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A day spent in the presence of royal people

WORTHINGTON -- The wedding has come and gone. No invitation.

Her royal highness, Victoria, crown princess of Sweden and heir to Sweden's throne, was married June 16 to her physical trainer, Daniel Westling, a commoner, as it is said. Daniel no doubt has great hands. Victoria's secret.

Victoria is 32. There were Swedes who believed this most lovely woman with long dark brown hair and dark eyes and beautiful ears and beautiful teeth -- there were Swedes who believed this princess never would be married. Now she is. Her groom is 36.

Oh, and the crowd at the wedding. I suppose you read about them. The king of Jordan, the queen of Spain. The crown prince of Japan and the crown prince of Denmark. The king of the Belgians and the queen of the Netherlands. Prince Albert II of Monaco and Prince Edward of Britain. Hundreds of mere dukes and earls. Nine hundred fifty invited guests.

You don't see many weddings like this.

I said, above, "No invitation." Did I actually expect one? No, no, no, no. But the royal marriage brought to mind one of my most unlikely experiences in my years at the Daily Globe. I spent much of a morning with the bride's parents, the king and queen of Sweden, Carl XVI Gustav and Sylvia.

The experience seemed unreal at the time. It seems more unreal with the passing of years. Twenty-seven years. Nov. 15, 1982. Princess Victoria was a 4-year-old at the time. She stayed home, I suppose with a sitter, probably not the lady next-door.

A week or 10 days in advance of the royal appearance, notice came on the Daily Globe's Associated Press wire that Sweden's king and queen would spend much of a day on the campus of Gustavus Adolphus College at St. Peter. Joe Rossi was photographer for the Globe at that time.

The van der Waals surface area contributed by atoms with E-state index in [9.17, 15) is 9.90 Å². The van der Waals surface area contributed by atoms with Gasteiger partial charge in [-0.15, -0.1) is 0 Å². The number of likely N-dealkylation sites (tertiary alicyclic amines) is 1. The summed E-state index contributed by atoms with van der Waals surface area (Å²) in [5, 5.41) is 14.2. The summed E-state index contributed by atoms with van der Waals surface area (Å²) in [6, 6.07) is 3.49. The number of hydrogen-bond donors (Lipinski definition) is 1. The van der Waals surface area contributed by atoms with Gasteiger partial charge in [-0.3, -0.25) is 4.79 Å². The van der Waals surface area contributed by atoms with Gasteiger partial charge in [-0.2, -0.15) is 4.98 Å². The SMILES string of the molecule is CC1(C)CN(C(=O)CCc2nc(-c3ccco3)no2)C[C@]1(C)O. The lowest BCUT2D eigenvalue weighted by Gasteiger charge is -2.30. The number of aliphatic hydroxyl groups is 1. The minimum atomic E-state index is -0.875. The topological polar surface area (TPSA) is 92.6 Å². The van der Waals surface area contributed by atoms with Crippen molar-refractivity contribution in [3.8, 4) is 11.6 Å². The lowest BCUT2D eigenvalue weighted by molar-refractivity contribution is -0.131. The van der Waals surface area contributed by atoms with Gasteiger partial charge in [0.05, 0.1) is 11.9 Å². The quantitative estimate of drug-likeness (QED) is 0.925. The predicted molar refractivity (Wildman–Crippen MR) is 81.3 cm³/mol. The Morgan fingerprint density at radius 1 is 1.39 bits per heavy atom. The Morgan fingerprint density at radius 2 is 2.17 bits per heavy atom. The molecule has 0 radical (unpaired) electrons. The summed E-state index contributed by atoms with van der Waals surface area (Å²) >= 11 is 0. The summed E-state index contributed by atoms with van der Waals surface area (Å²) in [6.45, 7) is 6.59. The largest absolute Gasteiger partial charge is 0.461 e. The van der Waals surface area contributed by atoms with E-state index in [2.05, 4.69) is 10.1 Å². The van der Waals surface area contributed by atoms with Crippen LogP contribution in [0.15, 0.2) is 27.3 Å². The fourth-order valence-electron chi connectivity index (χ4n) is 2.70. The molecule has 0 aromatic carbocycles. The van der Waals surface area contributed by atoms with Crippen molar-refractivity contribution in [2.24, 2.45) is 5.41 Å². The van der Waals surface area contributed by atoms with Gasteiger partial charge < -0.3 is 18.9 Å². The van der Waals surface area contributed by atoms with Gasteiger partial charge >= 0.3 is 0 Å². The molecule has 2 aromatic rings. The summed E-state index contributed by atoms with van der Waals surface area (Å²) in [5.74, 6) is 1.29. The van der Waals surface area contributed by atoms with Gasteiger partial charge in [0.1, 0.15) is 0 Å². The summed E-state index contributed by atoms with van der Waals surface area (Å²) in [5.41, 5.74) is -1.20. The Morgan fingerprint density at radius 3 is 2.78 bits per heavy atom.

"Joe." I said, "you want to take some pictures of the King of Sweden?"

"Sure," said Joe. This may have been the longest sentence Joe spoke that day. He was given to cameras, not to words. We had to make special applications for passes. All was cleared. Maybe by 7 on a sunny, chill, pre-snow morning -- a Swedish morning -- Joe and I were on our way.

We arrived, as we planned, at the end of the indoor ceremonies when the King and Queen were scheduled to be on the campus outside. They both were 39 in that year. Never before that day and never since have I been in the presence of royal people.

The King had sharp features, a sculptured profile that was made to be stamped "heads" on Swedish riksdalers. He wore sunglasses the whole time he was outside and he made an appearance of not being aware of people around him, save for the college people who were his hosts. I did not believe he was unaware, however. Often he stood apart, back erect, shoulders squared. He was wearing a military-like trench coat. He made heroic poses for the cameras.

The Queen has ever been known for her good looks. Princess Victoria has her beauty from her mother. Queen Sylvia's father, Herr Sommerlath, was German. Her mother Brazilian. She met the King at the 1972 Munich Olympics where she was an interpreter.

Queen Sylvia, wearing a dark fur coat and a scarlet hat, had the biggest role at Guatavus Adolphus. She unveiled a sculpture of a sea nymph that the couple gave to the college as a memorial of their visit.

Joe and I -- everyone -- picked out the security guys, two athletes with sunglasses who sometimes walked on either side of the royal pair and sometimes just a step behind. They watched Joe and I closely but they seemed not to be concerned. I was taking pictures, too. It was a rare chance.

I never spent so much time in the presence of the leader of any land. Certainly I never was so close to a president of the United States.

There came a time -- well, what are you going to do with two dozen pictures of the King of Sweden? The royals were called to lunch.

Our work was done.

"You think we'll remember this day, Joe?"


Ray Crippen is a former editor of the Daily Globe. His column appears on Saturdays.